- Photo courtesy Indiana State Police

Photo courtesy Indiana State Police

On April 7, the National Transportation Safety Board (NTSB) released its investigative findings and recommendations with respect to a tragic fatal collision in Rochester, Ind., on the morning of Oct. 30, 2018. In that fatal crash, three young schoolchildren were killed, and another one seriously injured, when a motorist passed a stopped school bus in this rural community.

I applaud the NTSB’s fine work in their thorough and comprehensive investigation. It’s obvious that they leave no stone unturned in their search for causes and solutions in these situations. There are reasons why events occurred as they did, and we always need to strive to ensure that no child is ever put in harm’s way simply because he or she is going to school.

As with most collision investigations, the causes of this tragic event were complex. (Because most crashes are preventable at some level, we refer to these circumstances as collisions and not accidents.) Even more than the complexity, what happened is concerning, because the driver of the vehicle was not considered to be distracted.

I support technological improvements that can enhance the already stellar safety record of the yellow bus. On the other hand, can we ever expect to fully eliminate the human element when it comes to operating a vehicle?

According to the executive summary of the report:

“The National Transportation Safety Board determines that the probable cause of the Rochester, Indiana, crash was the pickup truck driver’s failure to stop for the school bus for unknown reasons, despite its clearly visible warning lights and stop arm, as well as a roadway warning sign indicating an upcoming school bus stop.”

If you’re like me, this sentence causes you to fully consider the state of affairs on our nation’s roadways today. Are people in that much of a hurry that they simply disregard the most basic safety measures? It’s chilling to think that motorists would take a dangerous and calculated risk — one that has fatal consequences — just to save time.

NTSB came up with a total of 21 findings on why and how the crash occurred, including an examination of the route that had children crossing a high speed (55 mph) road. In addition, NTSB supported the idea that new and improved technological features on motor vehicles could have prevented this crash.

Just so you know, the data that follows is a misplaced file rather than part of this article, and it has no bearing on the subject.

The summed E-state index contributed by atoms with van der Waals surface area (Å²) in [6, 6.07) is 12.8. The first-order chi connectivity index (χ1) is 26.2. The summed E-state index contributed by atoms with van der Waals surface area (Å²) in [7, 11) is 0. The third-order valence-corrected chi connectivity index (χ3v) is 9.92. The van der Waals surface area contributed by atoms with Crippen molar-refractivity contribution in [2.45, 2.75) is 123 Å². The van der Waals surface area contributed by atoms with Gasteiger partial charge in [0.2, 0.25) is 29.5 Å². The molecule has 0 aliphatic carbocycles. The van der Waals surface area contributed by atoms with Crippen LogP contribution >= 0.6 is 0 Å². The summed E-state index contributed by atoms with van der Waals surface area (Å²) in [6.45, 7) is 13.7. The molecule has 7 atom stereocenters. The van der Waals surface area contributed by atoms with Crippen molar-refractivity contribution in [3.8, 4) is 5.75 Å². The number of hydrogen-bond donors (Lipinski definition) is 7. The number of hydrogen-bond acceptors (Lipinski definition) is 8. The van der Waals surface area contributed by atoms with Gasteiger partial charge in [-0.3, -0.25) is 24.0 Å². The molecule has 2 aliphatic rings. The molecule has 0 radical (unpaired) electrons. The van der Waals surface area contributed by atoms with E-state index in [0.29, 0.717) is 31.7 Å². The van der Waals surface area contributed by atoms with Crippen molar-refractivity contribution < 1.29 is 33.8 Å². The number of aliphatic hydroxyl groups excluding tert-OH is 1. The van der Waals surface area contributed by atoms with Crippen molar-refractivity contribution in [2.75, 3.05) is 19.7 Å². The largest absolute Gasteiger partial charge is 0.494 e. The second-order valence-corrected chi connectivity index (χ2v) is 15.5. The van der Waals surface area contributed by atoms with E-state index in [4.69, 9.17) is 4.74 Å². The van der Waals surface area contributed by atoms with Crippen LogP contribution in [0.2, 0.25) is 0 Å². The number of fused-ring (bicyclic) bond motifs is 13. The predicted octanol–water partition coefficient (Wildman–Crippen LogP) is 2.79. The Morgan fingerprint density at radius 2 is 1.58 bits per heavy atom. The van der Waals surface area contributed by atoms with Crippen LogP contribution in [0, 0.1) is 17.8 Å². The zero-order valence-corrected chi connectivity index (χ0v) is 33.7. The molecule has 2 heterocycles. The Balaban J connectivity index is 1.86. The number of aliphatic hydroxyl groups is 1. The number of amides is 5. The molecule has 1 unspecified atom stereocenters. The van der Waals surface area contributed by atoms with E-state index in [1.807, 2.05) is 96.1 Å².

Curt Macysyn is the executive director of the National School Transportation Association. -

Curt Macysyn is the executive director of the National School Transportation Association.

While that may be true, it also highlights our increasing reliance on technology to make prudent decisions for us. Don’t get me wrong: I support technological improvements that can enhance the already stellar safety record of the yellow bus. On the other hand, can we ever expect to fully eliminate the human element when operating a vehicle?

In terms of other recommendations, the NTSB advised that school bus operators focus on the impact of routing on their safety record. Routing decisions should not be made in a vacuum, and let’s ensure that the primary focus in setting routes remains safety. Further, we must take strong steps to increase awareness of laws that govern safety around a stopped school bus. Part of this endeavor requires us to double down on our educational efforts, especially targeting younger drivers, so they are fully aware of these important laws.

Finally, we need to take a harder stance on drivers who flout the law, especially those who do so recklessly. An infamous YouTube video shows a motorist driving on the lawn to pass a stopped school bus and vehicle. That incident demonstrates a blatant disregard for safety and human life, and the person responsible should be prosecuted to the fullest extent of the law.

Unfortunately, due to the COVID-19 pandemic, the National Association of State Directors of Pupil Transportation Services cannot conduct its annual stop-arm survey. Last year, the survey found that illegal passing incidents increased 12% over the previous year. Let’s hope the situation isn’t “out of sight, out of mind” when schoolchildren ride the yellow bus again as the new school year starts.

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